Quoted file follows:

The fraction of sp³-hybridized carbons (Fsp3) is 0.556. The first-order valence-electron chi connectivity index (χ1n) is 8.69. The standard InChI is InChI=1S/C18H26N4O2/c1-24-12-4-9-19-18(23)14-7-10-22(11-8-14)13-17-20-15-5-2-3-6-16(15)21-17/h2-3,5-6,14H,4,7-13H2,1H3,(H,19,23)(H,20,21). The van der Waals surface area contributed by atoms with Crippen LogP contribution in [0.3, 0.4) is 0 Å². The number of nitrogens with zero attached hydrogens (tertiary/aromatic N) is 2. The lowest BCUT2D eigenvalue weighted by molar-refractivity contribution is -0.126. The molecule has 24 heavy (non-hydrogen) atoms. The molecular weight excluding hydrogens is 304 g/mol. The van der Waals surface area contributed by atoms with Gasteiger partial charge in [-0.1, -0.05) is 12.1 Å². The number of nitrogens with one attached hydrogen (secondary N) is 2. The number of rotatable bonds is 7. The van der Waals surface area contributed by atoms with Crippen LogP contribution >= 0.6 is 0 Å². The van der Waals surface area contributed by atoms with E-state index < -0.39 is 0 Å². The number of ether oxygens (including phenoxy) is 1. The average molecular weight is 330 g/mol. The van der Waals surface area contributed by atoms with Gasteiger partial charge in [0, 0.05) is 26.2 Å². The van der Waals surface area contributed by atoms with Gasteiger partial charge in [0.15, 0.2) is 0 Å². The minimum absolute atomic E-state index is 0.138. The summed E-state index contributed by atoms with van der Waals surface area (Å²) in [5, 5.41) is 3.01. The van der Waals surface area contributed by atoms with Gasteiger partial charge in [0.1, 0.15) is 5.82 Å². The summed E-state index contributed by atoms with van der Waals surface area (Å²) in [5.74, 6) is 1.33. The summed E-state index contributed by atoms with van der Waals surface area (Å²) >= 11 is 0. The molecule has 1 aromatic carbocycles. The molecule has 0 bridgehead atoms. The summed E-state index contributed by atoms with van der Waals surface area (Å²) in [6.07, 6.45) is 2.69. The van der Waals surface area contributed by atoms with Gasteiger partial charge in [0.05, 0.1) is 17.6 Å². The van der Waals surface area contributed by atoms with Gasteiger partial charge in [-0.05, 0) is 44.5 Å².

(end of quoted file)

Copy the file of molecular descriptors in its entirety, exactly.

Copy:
The fraction of sp³-hybridized carbons (Fsp3) is 0.556. The first-order valence-electron chi connectivity index (χ1n) is 8.69. The standard InChI is InChI=1S/C18H26N4O2/c1-24-12-4-9-19-18(23)14-7-10-22(11-8-14)13-17-20-15-5-2-3-6-16(15)21-17/h2-3,5-6,14H,4,7-13H2,1H3,(H,19,23)(H,20,21). The van der Waals surface area contributed by atoms with Crippen LogP contribution in [0.3, 0.4) is 0 Å². The number of nitrogens with zero attached hydrogens (tertiary/aromatic N) is 2. The lowest BCUT2D eigenvalue weighted by molar-refractivity contribution is -0.126. The molecule has 24 heavy (non-hydrogen) atoms. The molecular weight excluding hydrogens is 304 g/mol. The van der Waals surface area contributed by atoms with Gasteiger partial charge in [-0.1, -0.05) is 12.1 Å². The number of nitrogens with one attached hydrogen (secondary N) is 2. The number of rotatable bonds is 7. The van der Waals surface area contributed by atoms with Crippen LogP contribution >= 0.6 is 0 Å². The van der Waals surface area contributed by atoms with E-state index < -0.39 is 0 Å². The number of ether oxygens (including phenoxy) is 1. The average molecular weight is 330 g/mol. The van der Waals surface area contributed by atoms with Gasteiger partial charge in [0, 0.05) is 26.2 Å². The van der Waals surface area contributed by atoms with Gasteiger partial charge in [0.15, 0.2) is 0 Å². The minimum absolute atomic E-state index is 0.138. The summed E-state index contributed by atoms with van der Waals surface area (Å²) in [5, 5.41) is 3.01. The van der Waals surface area contributed by atoms with Gasteiger partial charge in [0.1, 0.15) is 5.82 Å². The summed E-state index contributed by atoms with van der Waals surface area (Å²) in [5.74, 6) is 1.33. The summed E-state index contributed by atoms with van der Waals surface area (Å²) >= 11 is 0. The molecule has 1 aromatic carbocycles. The molecule has 0 bridgehead atoms. The summed E-state index contributed by atoms with van der Waals surface area (Å²) in [6.07, 6.45) is 2.69. The van der Waals surface area contributed by atoms with Gasteiger partial charge in [0.05, 0.1) is 17.6 Å². The van der Waals surface area contributed by atoms with Gasteiger partial charge in [-0.05, 0) is 44.5 Å².